Sharat Sachin Maximizing my potential

AWS ML Speciality (Part 3.4)

This post gives a quick review on guidelines for hyperparameter optimization.

Perform hyperparameter optimization

  • some methods:
    • manual trial and error
    • grid-search
    • random search
    • bayesian-optimization
  • some libraries
    • Hyperopt
    • Scikit Optimize
    • Optuna

Parameters vs Hyperparameters


Drop out

  • technique where randomly selected neurons are ignored during training
  • contribution to the activation of downstream neurons is temporarily removed on the forward pass and any weight updates are not applied to the neuron on the backward pass

Early stopping

  • technique used to reduce overfitting without compromising on model accuracy
  • idea behind early stopping is to stop training before a model starts to overfit
  • approaches:
    1. Training model on a preset number of epochs
    2. Stop when the loss function update becomes small
    3. Validation set strategy
  • only used during the training of a model and is not used when evaluating the model

L1 regularization

  • regression model that uses \(L1\) regularization -> Lasso Regression
  • \(Loss_{L1} = Error(Y - \widehat{Y}) + \lambda \sum_1^n w_i \)
  • if \(\lambda = 0\) then loss functions becomes unregularized whereas very large value makes the coefficients (weights) zero hence it under-fits

L2 regularization

  • regression model that uses \(L2\) regularization -> Ridge Regression
  • \(Loss_{L1} = Error(Y - \widehat{Y}) + \lambda \sum_1^n w_i^{2}\)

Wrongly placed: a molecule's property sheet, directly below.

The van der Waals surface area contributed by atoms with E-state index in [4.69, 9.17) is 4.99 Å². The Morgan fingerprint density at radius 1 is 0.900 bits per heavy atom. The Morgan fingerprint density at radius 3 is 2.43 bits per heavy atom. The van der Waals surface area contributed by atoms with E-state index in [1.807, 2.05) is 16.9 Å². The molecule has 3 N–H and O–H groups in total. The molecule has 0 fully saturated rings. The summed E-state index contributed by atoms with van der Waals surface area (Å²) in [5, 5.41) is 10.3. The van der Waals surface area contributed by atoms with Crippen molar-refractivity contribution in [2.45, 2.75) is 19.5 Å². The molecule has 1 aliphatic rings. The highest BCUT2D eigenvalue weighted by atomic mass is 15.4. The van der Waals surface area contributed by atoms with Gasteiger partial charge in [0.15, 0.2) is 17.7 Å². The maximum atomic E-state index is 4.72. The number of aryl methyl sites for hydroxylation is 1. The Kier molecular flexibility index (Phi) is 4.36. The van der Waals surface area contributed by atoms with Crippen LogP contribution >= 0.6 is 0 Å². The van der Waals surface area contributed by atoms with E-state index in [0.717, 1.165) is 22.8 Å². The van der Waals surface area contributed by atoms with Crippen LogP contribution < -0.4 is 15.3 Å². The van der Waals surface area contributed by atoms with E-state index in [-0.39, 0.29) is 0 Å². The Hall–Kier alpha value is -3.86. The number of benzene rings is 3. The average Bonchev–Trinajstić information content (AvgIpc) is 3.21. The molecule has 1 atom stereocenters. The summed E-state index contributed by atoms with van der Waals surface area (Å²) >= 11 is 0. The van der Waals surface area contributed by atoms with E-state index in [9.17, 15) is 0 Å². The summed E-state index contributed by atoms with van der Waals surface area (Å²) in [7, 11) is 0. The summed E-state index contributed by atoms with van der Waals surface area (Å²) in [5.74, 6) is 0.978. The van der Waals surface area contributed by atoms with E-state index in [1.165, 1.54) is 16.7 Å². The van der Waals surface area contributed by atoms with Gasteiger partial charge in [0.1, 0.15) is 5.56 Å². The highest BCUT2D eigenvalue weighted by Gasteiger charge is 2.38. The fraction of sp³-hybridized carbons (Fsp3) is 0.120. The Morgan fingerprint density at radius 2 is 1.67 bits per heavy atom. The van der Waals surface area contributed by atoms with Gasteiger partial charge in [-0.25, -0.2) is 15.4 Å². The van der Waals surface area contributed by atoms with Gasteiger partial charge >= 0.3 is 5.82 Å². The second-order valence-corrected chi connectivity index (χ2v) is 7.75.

• if \(\lambda = 0\) then loss functions becomes unregularized whereas if lambda is very large then it will add too much weight and it leads to under-fitting
  • scale the data before using Ridge regression


  • $\lambda$ is a hyperparameter: bigger results in flatter and smoother model, more regularization
  • Lasso tends to completely eliminate the weights of the least important features (i.e., setting them to 0) and it automatically performs feature selection
  • Last way to constrain the weights is Elastic net, a combination of Ridge and Lasso
  • When to use which?
    • Ridge is a good default
    • If you suspect some features are not useful, use Lasso or Elastic
    • When features are more than training examples, prefer Elastic

Cross validation

  • most authors, and empirical evidence, suggest that 5- or 10- fold cross validation should be preferred

Neural network architecture (layers/nodes), learning rate, activation functions

Tree-based models (# of trees, # of levels)

Linear models

Learning rate

  • controls how quickly the model is adapted to the problem
  • smaller learning rates require more training epochs given the smaller changes made to the weights each update
    • too small can cause the process to get stuck, or take too long to converge
  • larger learning rates result in rapid changes and require fewer training epochs
    • training may not converge or even diverge, after overshooting the minimum

Batch size

  • Smaller batch sizes can work their way out of local minima more easily, can also lead to faster updates in the model weights
  • Batch sizes that are too large can end up getting stuck in the wrong solution
  • Random shuffling at each epoch can make this look like very inconsistent results from run to run
  • Small batch sizes add regularization while large batch sizes add less
  • Link says batch size and learning rate should be adjusted by the same factor.
    • To minimize the effect of large batches, when increasing batch size, you also need to increase the learning rate by the same factor. Similarly, if you decrease the batch size, you need to reduce the learning rate by the same factor.
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